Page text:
classic pesto

July 7, 2010 § 8 Comments


I’m starting to suspect that aioli (garlic mayonnaise, for the uninitiated) makes everything taste better. When I go out to eat, if I see a dish that comes with aioli, I’ll pretty much order it no matter what it is. Fries with aioli? Yes please! Frog legs with aioli? Ehh…. I might do that too. Given this minor obsession, it was only natural then that I would try to make it in my own kitchen. You see, then I could eat aioli with every meal, possibly excluding my breakfast cereal.


Well, it turns out that making aioli is hard. Three attempts later, I’ve wasted two lemons, countless egg yolks, and more olive oil than I care to think about. My poor food processor nearly burnt out during my neurotically slow drizzling of olive oil, which somehow must not have been neurotic enough. I still haven’t given up – if anything I’m now obstinately determined to conquer aioli – but I figured I’d comfort myself with something a little less finicky before the whole endeavour got too depressing.


So, basil’s answer to aioli: homemade pesto. And a tasty one it is, plus it doesn’t come with the raw egg concerns – always a bonus, although I figure I’ve probably already developed an immunity through my massive cookie dough intake. Pesto is lovely in its own right, straightforward to make, and super versatile: I like it best on pasta, grilled vegetables, and sandwiches. I don’t think it could quite entice me to order frog legs, but I can’t rule it out.



Classic Pesto
A tip I learned from my dad: I find that a little block of pesto is just the right amount for a single serving, so I freeze pesto in ice cube trays, then pop them out once they’re hard and transfer to a freezer bag. Then it’s easy to grab as many cubes as you need, microwave on low, and whisk in a little more oil if needed.

    2 cups basil
    2 cloves garlic
    2 tbsp pine nuts
    1/3 cup olive oil plus more as desired (I use 1/2 cup)
    1/2 cup freshly grated Parmesan cheese
    Salt to taste

In a small dry skillet, toast pine nuts over medium heat, stirring frequently, until golden, about 5 minutes.

If you don’t want to use raw garlic, toast the unpeeled cloves in the same skillet until slightly darkened, about 7 minutes. (I prefer to use the raw garlic.) Peel and mince the garlic cloves.

Combine basil, garlic, nuts, and oil in a food processor and process until well blended, scraping down sides if needed. Add more oil to thin to desired consistency. If freezing, do so before adding cheese – if not, stir cheese into pesto. Taste for seasoning, you will probably need to add a pinch of salt.

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caponata

November 25, 2009 § 1 Comment

I was minding my own business in the grocery store, attempting to stock up on vast quantities of chocolate and heavy cream, when the eggplants called to me. They were purple and shiny and cuter than any vegetable should be. Naturally, I immediately purchased one, and it was only once I got home that two things occurred to me: one, I had never bought an eggplant before! What a momentous occasion. And two, I had absolutely no idea what to do with it.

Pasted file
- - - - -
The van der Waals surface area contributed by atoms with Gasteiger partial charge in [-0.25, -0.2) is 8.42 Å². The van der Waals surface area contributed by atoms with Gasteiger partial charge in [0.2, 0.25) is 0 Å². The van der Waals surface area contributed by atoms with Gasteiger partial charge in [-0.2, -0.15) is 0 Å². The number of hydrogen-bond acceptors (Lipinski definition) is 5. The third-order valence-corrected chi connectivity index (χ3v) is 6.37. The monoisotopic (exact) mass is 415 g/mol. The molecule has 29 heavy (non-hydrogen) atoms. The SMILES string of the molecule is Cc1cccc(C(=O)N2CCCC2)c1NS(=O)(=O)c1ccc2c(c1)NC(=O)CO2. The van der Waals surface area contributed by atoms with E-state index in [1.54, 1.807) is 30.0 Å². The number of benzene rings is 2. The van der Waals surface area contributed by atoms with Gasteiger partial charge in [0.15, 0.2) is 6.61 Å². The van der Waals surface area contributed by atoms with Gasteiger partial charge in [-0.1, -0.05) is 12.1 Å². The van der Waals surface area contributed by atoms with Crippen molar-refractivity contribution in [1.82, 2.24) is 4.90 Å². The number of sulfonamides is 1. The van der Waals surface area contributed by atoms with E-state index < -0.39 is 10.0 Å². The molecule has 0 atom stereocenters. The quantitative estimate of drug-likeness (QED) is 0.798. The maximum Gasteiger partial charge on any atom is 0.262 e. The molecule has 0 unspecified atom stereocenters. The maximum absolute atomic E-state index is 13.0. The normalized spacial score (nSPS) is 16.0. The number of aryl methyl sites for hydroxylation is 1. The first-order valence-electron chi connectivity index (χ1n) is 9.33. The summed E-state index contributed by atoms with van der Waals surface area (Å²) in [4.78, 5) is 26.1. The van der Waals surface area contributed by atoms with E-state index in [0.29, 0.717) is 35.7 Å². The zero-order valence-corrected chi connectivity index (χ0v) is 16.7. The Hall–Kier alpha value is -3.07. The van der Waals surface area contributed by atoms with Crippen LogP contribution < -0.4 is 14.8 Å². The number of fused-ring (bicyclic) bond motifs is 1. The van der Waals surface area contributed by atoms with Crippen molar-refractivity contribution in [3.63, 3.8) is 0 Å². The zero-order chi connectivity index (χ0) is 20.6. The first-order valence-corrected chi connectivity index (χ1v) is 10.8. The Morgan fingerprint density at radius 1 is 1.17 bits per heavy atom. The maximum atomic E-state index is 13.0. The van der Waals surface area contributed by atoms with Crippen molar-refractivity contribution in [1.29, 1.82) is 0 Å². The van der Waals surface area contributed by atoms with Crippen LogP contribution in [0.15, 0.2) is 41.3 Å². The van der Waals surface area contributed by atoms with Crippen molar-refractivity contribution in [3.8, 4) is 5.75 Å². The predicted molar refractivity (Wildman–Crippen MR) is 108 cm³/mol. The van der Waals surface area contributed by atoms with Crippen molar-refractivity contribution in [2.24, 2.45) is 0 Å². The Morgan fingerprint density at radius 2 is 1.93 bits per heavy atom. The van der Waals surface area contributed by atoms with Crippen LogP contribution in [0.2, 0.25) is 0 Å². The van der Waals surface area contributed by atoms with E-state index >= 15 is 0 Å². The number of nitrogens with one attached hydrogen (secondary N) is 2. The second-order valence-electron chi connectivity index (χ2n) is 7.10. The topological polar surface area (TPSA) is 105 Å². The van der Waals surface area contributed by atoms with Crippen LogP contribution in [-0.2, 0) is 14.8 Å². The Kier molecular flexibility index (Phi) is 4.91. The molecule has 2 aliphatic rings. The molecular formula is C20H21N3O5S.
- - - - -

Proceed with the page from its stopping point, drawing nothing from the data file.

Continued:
Luckily, the internet came to the rescue, as it generally does. Several sites mentioned ‘caponata’, which I’d never heard of, but sounded delicious: tomatoes, onions, and eggplant all sautéed together into a warm and flavourful stew-like spread. And as an extra selling point, the name sounds all exotic even though I secretly know it’s really easy. Now of course, it would have been better if I had gotten my lazy self out the door to buy fresh basil, but it is cold and I am a wimp. So I made do with dried and it was yummy all the same. I was also mildly intimidated by the massive pile of eggplant chunks that this unassuming vegetable yielded, but it turns out they all cook down and it really does turn into a more reasonable quantity of food.

As for what to do with it: I spooned this while still piping hot onto toast, but it would be even better on baguette with goat cheese, and I suspect it would make a good pasta topping as well, maybe with extra tomatoes and sprinkled with Parmesan and pine nuts. Basically the idea is: caponata + carbs = some kind of delicious.

Please excuse the ugly photos – I was in a rush and just snapped a couple. To compensate: I present this picture of what happens when you leave eggplants alone with my roommate.

Caponata – adapted from Epicurious

  • 4 tablespoons olive oil
  • 1 1 1/2-pound eggplant, unpeeled, cut into 1/2-inch cubes
  • 1 medium onion, diced
  • 4 large garlic cloves, minced
  • 1 14 1/2-ounce can diced tomatoes
  • 3 tablespoons red wine vinegar
  • 1/3 cup chopped fresh basil or 3/4 teaspoon dried (fresh is probably much better)
  • Salt and pepper to taste

Heat oil in heavy large pot over medium heat. Add eggplant, and onion, and sauté 10 minutes. Add garlic and continue to sauté until eggplant is soft and brown, about 5 more minutes. Add diced tomatoes with juice, then red wine vinegar – if using dried basil, add here as well. Cover and simmer until eggplant and onion are very tender, stirring occasionally, about 12 minutes. Season caponata to taste with salt and pepper. Mix in fresh basil, if using. Transfer caponata to serving bowl. Serve warm, at room temperature, or cold.

Notes: This recipe takes a lot of salt, I needed to add quite a bit. The vinegar flavour was also fairly pronounced, which I enjoyed, but if you’re not big vinegar fan you might want to start with less.

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